The display 240 is configured for displaying various amounts of textual and/or graphical information. The display may be monochrome or color, of various physical dimensions, of various types. In one embodiment, the display may be suitable for displaying full motion video in color. By way of example and not limitation, the display may be comprised of a liquid crystal display (LCD); a field emission display FED; so called “E-ink” technologies, which employ microspheres having at least two reflectance states; a cathode-ray tube (CRT) display; a gas plasma display; an LED readout configured to display alpha-numeric and graphical information; or any other compatible visual display device. In a preferred implementation, the display is large enough to display, with clarity, one or more lines of information, as described more fully below. Optionally, the visual display device 240 may be configured with a touch-screen interface, to present a user with a graphical user interface.
The processor 210 may include a microprocessor or other devices capable of being programmed or configured to perform computations and instruction processing in accordance with the invention. Such other devices may include microcontrollers, digital signal processors (DSP), Complex Programmable Logic Device (CPLD), Field Programmable Gate Arrays (FPGA), application-specific integrated circuits (ASIC), discrete gate logic, and/or other integrated circuits, hardware or firmware in lieu of or in addition to a microprocessor.
Optionally, various ports and interfaces may be provided to communicate with peripherals, subsystems and systems. Such devices may include serial ports for bi-directional communications, and/or an optical communications (e.g., infrared) port for wireless line of sight communications. Other ports may include parallel and USB ports.
Referring now to
In another exemplary embodiment, the DDU 310 is configured to store and display prices and product-related information for a plurality of products. The DDU 310 may be programmed to cycle through displays for the supported merchandise, showing a display for a first product for a determined duration, and then showing a display for a second product for the determined duration, and so on, until displays have been rendered for each article of merchandise covered by the DDU. Then the cycle may repeat. Alternatively, or in addition to automatic cycling as described above, the DDU may be configured for manual control. For example, a consumer may use an input device such as a rotary dial 340, switches, buttons, or a touch sensitive screen to select a product covered by the DDU. This feature enables one conveniently positioned DDU to cover all products within a considerable area of shelf space.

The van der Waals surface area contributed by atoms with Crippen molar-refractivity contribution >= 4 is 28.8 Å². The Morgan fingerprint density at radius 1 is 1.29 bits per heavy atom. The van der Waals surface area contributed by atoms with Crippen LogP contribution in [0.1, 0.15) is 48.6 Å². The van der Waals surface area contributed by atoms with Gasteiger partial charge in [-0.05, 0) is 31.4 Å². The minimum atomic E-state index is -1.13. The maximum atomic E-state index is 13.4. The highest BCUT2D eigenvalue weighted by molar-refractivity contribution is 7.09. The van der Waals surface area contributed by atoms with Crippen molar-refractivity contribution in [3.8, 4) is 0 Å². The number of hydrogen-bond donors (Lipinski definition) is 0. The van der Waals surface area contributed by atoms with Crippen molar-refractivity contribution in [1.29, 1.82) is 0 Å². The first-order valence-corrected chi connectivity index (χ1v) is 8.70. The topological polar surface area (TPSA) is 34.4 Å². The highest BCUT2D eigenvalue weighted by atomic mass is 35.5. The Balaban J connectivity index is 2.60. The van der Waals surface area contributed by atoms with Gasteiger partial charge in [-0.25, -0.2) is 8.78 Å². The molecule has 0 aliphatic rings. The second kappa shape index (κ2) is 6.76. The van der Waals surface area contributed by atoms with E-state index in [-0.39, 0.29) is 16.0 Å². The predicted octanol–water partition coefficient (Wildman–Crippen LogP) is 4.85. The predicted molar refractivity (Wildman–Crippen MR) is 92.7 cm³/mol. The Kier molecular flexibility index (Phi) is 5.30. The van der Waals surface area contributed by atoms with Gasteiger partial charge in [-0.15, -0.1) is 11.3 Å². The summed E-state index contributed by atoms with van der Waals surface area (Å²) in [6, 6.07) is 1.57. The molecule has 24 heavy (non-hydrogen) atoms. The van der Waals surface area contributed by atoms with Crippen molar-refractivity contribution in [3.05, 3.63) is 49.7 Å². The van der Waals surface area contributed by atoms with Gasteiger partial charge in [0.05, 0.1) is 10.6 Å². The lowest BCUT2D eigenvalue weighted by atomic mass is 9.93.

A DDU may also be configured to play audio messages, songs, commercial advertising and the like. Digital audio data may be received via wireless communication and stored in memory 220, such as in a compressed format, such as MPEG-1 Audio Layer-III (MP3) format. An audio module may include a digital signal processor (or other processing device, such as processor 210) configured to decode the compressed audio data. The audio module may also include a digital-to-analog converter (not shown) configured to convert the decoded audio data to analog format, which may be played on any analog audio output device such as, for example, a speaker 362. An amplifier (also not shown) may be provided to enhance the audio output.
To attract attention, a DDU may also include a plurality of LEDs 390 and 395 that are operably coupled to the DDU processing and signal generation components and configured to controllably flash. While two parallel rows of LEDs 390 and 395 are shown, the invention is not limited to that number or arrangement of LEDs. Any number and arrangement of LEDs could be provided, within the limits of the DDU structure and components. For example, columns of LEDs could be provided along the sides of the DDU, in addition to or in lieu of the rows 390 and 395 provided along the top and bottom edges. The DDU may cause the LEDs to flash if a nearby consumer is detected or if a new product or special offer is featured on the DDU display. Additionally, any flashing patterns could be used. The LEDs could flash in harmony, randomly or sequentially, or groups (e.g., rows) could flash sequentially, randomly or alternately, or in any other manner likely to attract attention. One or more processing devices (e.g., processor 210, microcontroller 380 and/or another processing device) and one or more LED drivers (e.g., LED driver 385 and/or another LED driver) manages flashing of the LEDs according to predetermined or user-specified data and instructions.